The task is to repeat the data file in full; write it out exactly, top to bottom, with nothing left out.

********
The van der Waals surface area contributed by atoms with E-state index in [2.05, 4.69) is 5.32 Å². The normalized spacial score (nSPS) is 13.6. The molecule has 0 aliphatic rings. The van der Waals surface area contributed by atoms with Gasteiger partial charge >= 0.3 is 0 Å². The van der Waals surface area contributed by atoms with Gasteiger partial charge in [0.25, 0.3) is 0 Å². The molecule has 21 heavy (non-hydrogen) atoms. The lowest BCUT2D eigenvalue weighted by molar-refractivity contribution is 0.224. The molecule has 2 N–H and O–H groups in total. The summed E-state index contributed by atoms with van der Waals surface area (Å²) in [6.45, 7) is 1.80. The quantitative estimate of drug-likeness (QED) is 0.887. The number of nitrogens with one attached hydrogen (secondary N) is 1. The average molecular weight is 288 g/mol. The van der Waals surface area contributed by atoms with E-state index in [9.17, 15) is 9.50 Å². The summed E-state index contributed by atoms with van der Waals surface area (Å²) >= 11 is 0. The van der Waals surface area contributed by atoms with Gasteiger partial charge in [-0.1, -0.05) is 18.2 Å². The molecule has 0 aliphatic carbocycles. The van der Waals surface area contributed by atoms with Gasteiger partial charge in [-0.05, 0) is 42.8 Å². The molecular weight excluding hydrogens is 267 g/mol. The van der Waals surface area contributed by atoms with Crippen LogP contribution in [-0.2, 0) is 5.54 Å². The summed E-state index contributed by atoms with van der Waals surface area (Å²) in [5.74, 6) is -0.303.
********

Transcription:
The van der Waals surface area contributed by atoms with E-state index in [2.05, 4.69) is 5.32 Å². The normalized spacial score (nSPS) is 13.6. The molecule has 0 aliphatic rings. The van der Waals surface area contributed by atoms with Gasteiger partial charge >= 0.3 is 0 Å². The van der Waals surface area contributed by atoms with Gasteiger partial charge in [0.25, 0.3) is 0 Å². The molecule has 21 heavy (non-hydrogen) atoms. The lowest BCUT2D eigenvalue weighted by molar-refractivity contribution is 0.224. The molecule has 2 N–H and O–H groups in total. The summed E-state index contributed by atoms with van der Waals surface area (Å²) in [6.45, 7) is 1.80. The quantitative estimate of drug-likeness (QED) is 0.887. The number of nitrogens with one attached hydrogen (secondary N) is 1. The average molecular weight is 288 g/mol. The van der Waals surface area contributed by atoms with E-state index in [9.17, 15) is 9.50 Å². The summed E-state index contributed by atoms with van der Waals surface area (Å²) >= 11 is 0. The van der Waals surface area contributed by atoms with Gasteiger partial charge in [-0.1, -0.05) is 18.2 Å². The molecule has 0 aliphatic carbocycles. The van der Waals surface area contributed by atoms with Gasteiger partial charge in [-0.05, 0) is 42.8 Å². The molecular weight excluding hydrogens is 267 g/mol. The van der Waals surface area contributed by atoms with Crippen LogP contribution in [-0.2, 0) is 5.54 Å². The summed E-state index contributed by atoms with van der Waals surface area (Å²) in [5.74, 6) is -0.303.